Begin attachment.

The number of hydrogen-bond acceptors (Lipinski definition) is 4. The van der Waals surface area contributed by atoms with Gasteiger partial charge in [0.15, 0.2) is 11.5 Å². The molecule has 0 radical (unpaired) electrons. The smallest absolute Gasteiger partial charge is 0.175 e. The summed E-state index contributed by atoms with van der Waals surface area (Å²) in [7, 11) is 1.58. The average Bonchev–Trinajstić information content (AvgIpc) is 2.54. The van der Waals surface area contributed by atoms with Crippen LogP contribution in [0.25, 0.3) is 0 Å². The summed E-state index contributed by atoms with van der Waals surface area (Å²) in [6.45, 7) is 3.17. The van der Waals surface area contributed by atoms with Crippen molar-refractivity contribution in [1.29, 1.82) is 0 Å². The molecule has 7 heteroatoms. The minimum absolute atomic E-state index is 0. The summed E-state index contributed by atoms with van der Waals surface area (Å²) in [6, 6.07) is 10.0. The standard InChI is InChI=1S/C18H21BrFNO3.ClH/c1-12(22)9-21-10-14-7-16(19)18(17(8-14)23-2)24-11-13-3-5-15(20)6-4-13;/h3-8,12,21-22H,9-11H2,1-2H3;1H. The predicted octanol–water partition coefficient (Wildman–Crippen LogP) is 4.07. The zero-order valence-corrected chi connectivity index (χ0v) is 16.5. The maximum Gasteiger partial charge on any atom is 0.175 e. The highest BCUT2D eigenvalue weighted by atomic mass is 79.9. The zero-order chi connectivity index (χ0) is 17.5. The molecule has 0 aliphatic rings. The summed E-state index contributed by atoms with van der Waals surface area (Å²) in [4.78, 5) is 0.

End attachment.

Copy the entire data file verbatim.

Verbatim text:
The number of hydrogen-bond acceptors (Lipinski definition) is 4. The van der Waals surface area contributed by atoms with Gasteiger partial charge in [0.15, 0.2) is 11.5 Å². The molecule has 0 radical (unpaired) electrons. The smallest absolute Gasteiger partial charge is 0.175 e. The summed E-state index contributed by atoms with van der Waals surface area (Å²) in [7, 11) is 1.58. The average Bonchev–Trinajstić information content (AvgIpc) is 2.54. The van der Waals surface area contributed by atoms with Crippen LogP contribution in [0.25, 0.3) is 0 Å². The summed E-state index contributed by atoms with van der Waals surface area (Å²) in [6.45, 7) is 3.17. The van der Waals surface area contributed by atoms with Crippen molar-refractivity contribution in [1.29, 1.82) is 0 Å². The molecule has 7 heteroatoms. The minimum absolute atomic E-state index is 0. The summed E-state index contributed by atoms with van der Waals surface area (Å²) in [6, 6.07) is 10.0. The standard InChI is InChI=1S/C18H21BrFNO3.ClH/c1-12(22)9-21-10-14-7-16(19)18(17(8-14)23-2)24-11-13-3-5-15(20)6-4-13;/h3-8,12,21-22H,9-11H2,1-2H3;1H. The predicted octanol–water partition coefficient (Wildman–Crippen LogP) is 4.07. The zero-order valence-corrected chi connectivity index (χ0v) is 16.5. The maximum Gasteiger partial charge on any atom is 0.175 e. The highest BCUT2D eigenvalue weighted by atomic mass is 79.9. The zero-order chi connectivity index (χ0) is 17.5. The molecule has 0 aliphatic rings. The summed E-state index contributed by atoms with van der Waals surface area (Å²) in [4.78, 5) is 0.